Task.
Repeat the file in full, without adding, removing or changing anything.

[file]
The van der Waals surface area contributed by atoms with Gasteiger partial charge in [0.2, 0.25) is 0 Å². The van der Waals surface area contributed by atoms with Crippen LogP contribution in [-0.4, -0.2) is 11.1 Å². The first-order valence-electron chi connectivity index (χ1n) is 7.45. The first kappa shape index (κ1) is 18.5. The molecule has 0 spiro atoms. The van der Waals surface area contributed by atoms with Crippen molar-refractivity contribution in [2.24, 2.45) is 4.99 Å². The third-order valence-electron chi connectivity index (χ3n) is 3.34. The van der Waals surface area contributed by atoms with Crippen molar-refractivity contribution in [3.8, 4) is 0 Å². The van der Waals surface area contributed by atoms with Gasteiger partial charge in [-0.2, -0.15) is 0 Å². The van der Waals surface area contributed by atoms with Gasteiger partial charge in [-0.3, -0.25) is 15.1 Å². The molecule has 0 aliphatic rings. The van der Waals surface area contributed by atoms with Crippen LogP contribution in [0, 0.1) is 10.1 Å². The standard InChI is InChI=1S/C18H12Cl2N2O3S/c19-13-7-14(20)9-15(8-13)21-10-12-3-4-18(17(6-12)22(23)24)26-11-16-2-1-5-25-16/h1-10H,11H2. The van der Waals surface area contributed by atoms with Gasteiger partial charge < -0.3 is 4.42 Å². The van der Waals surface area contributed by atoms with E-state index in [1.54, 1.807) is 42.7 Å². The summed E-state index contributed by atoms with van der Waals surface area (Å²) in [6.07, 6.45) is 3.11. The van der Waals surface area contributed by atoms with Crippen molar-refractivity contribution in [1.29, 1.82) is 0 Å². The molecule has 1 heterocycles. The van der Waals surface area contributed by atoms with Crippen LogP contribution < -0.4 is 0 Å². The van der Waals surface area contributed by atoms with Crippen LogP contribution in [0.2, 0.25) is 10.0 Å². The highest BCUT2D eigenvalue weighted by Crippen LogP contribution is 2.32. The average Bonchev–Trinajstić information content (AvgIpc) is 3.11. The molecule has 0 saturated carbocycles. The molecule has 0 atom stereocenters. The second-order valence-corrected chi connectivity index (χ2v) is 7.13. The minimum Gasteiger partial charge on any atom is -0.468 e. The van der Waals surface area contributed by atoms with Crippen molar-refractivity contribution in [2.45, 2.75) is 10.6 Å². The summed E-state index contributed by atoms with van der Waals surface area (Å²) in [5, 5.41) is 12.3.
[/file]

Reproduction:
The van der Waals surface area contributed by atoms with Gasteiger partial charge in [0.2, 0.25) is 0 Å². The van der Waals surface area contributed by atoms with Crippen LogP contribution in [-0.4, -0.2) is 11.1 Å². The first-order valence-electron chi connectivity index (χ1n) is 7.45. The first kappa shape index (κ1) is 18.5. The molecule has 0 spiro atoms. The van der Waals surface area contributed by atoms with Crippen molar-refractivity contribution in [2.24, 2.45) is 4.99 Å². The third-order valence-electron chi connectivity index (χ3n) is 3.34. The van der Waals surface area contributed by atoms with Crippen molar-refractivity contribution in [3.8, 4) is 0 Å². The van der Waals surface area contributed by atoms with Gasteiger partial charge in [-0.2, -0.15) is 0 Å². The van der Waals surface area contributed by atoms with Gasteiger partial charge in [-0.3, -0.25) is 15.1 Å². The molecule has 0 aliphatic rings. The van der Waals surface area contributed by atoms with Crippen LogP contribution in [0, 0.1) is 10.1 Å². The standard InChI is InChI=1S/C18H12Cl2N2O3S/c19-13-7-14(20)9-15(8-13)21-10-12-3-4-18(17(6-12)22(23)24)26-11-16-2-1-5-25-16/h1-10H,11H2. The van der Waals surface area contributed by atoms with Gasteiger partial charge < -0.3 is 4.42 Å². The van der Waals surface area contributed by atoms with E-state index in [1.54, 1.807) is 42.7 Å². The summed E-state index contributed by atoms with van der Waals surface area (Å²) in [6.07, 6.45) is 3.11. The van der Waals surface area contributed by atoms with Crippen molar-refractivity contribution in [1.29, 1.82) is 0 Å². The molecule has 1 heterocycles. The van der Waals surface area contributed by atoms with Crippen LogP contribution < -0.4 is 0 Å². The van der Waals surface area contributed by atoms with Crippen LogP contribution in [0.2, 0.25) is 10.0 Å². The highest BCUT2D eigenvalue weighted by Crippen LogP contribution is 2.32. The average Bonchev–Trinajstić information content (AvgIpc) is 3.11. The molecule has 0 saturated carbocycles. The molecule has 0 atom stereocenters. The second-order valence-corrected chi connectivity index (χ2v) is 7.13. The minimum Gasteiger partial charge on any atom is -0.468 e. The van der Waals surface area contributed by atoms with Crippen molar-refractivity contribution in [2.45, 2.75) is 10.6 Å². The summed E-state index contributed by atoms with van der Waals surface area (Å²) in [5, 5.41) is 12.3.